Free speech matters to the hundreds of millions of Internet users who exercise this right every time they connect with others online. But if you ask some of the lawyers working for the companies that sell you Internet access, they’ll insist that it’s more important to protect the free speech rights of phone and cable giants like AT&T, Comcast, and Verizon.

Thursday, July 16, 2015

When Talking About American Broadband, Don’t Say the ‘I’ Word

Want a blazing fast Internet? Well, you can get it if you live in select parts of the United States where ultra-high-speed services are available — and if you’re willing to pay a lot of money.

On Monday, Comcast announced that it will charge $300 a month for Gigabit Pro, its new 2 gigabit symmetrical service (2 Gbps down, 2 Gbps up). At those speeds, Comcast says, you can download a full music album in less than a second.

But there’s a catch: The service is available only to those living in and around Atlanta, Chicago, Detroit, Miami, San Francisco and in urban areas of Tennessee and Indiana. And you have to be willing to fork out $1,000 more on installation and activation fees.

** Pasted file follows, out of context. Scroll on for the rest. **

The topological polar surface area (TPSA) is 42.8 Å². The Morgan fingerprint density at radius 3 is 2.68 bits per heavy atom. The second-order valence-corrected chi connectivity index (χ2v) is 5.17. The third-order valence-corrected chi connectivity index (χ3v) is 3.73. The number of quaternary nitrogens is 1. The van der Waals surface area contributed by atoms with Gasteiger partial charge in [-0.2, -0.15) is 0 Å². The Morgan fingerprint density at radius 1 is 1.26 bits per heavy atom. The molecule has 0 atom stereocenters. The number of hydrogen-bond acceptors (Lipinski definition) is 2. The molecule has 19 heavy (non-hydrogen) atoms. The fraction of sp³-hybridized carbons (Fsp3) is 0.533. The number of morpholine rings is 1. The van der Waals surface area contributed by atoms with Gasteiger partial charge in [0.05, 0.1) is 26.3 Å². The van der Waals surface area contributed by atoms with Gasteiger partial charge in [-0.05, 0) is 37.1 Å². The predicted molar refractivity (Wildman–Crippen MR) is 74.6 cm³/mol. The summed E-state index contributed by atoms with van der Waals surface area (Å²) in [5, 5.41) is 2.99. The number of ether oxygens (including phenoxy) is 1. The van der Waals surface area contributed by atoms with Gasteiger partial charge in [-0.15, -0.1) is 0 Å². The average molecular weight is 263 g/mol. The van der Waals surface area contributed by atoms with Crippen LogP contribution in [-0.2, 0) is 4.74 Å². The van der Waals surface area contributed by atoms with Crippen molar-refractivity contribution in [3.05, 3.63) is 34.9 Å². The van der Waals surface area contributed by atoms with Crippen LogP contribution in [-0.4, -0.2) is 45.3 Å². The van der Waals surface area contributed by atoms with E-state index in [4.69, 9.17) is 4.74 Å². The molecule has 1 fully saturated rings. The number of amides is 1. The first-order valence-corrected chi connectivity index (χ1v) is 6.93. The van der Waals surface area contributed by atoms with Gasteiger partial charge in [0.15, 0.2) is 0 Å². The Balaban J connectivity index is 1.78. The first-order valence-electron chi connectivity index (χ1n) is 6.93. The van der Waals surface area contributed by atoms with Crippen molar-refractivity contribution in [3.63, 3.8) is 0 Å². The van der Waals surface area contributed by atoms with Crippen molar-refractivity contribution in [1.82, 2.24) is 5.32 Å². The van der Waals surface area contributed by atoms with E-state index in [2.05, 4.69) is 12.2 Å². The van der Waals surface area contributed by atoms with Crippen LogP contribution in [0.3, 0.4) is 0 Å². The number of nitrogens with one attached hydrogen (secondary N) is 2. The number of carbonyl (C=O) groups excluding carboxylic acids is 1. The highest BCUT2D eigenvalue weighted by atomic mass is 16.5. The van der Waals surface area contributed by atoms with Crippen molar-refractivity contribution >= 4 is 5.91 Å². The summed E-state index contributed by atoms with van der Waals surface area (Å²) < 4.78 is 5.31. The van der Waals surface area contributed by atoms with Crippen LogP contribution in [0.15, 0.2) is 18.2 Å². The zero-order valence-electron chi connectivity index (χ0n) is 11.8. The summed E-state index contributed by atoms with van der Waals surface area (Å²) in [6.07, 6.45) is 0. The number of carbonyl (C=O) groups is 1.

Wednesday, July 08, 2015

Free Press Beams a Message over Times Square

The open Internet flexed its political muscle in 2015, with millions of activists going online to demand Net Neutrality, protest an epidemic of hate crimes and celebrate equal marriage rights.

Free Press has brought this message of online power to Times Square, the world’s premier showcase for old media, placing a video spot on a 1,624 square-foot screen high above Broadway and 43rd Street.

The spot, running from July 1–Sept. 30, is a provocation to both media corporations and the millions of people who pass through this dynamic location.

Why Times Square? Long known as the “crossroads of the world,” Times Square has evolved in the last two decades from a seedy and abandoned stretch of pavement into a place where powerful corporations pump their brands via colossal advertising displays.

Wednesday, June 24, 2015

Internet Test Reveals Many Americans Not Getting the Speeds They Paid For

For too long Internet users had to take it on faith that our Internet access providers were making good on their promises to give us what we pay for.

But even those who pay a premium for top speeds have found that certain sites and services sputter out at the pace of dial-up. And calling your ISP’s customer-service department to find out what’s going on can be a torturous exercise — requiring you to endure an endless loop of hold music as you pray for a sentient being to pick up the line.

(Photo: Bernard Dupont,
Now you can do something about it. Last month the Free Press Action Fund and our partners launched the Internet Health Test to collect data on the speeds offered by the likes of AT&T, Comcast and Verizon.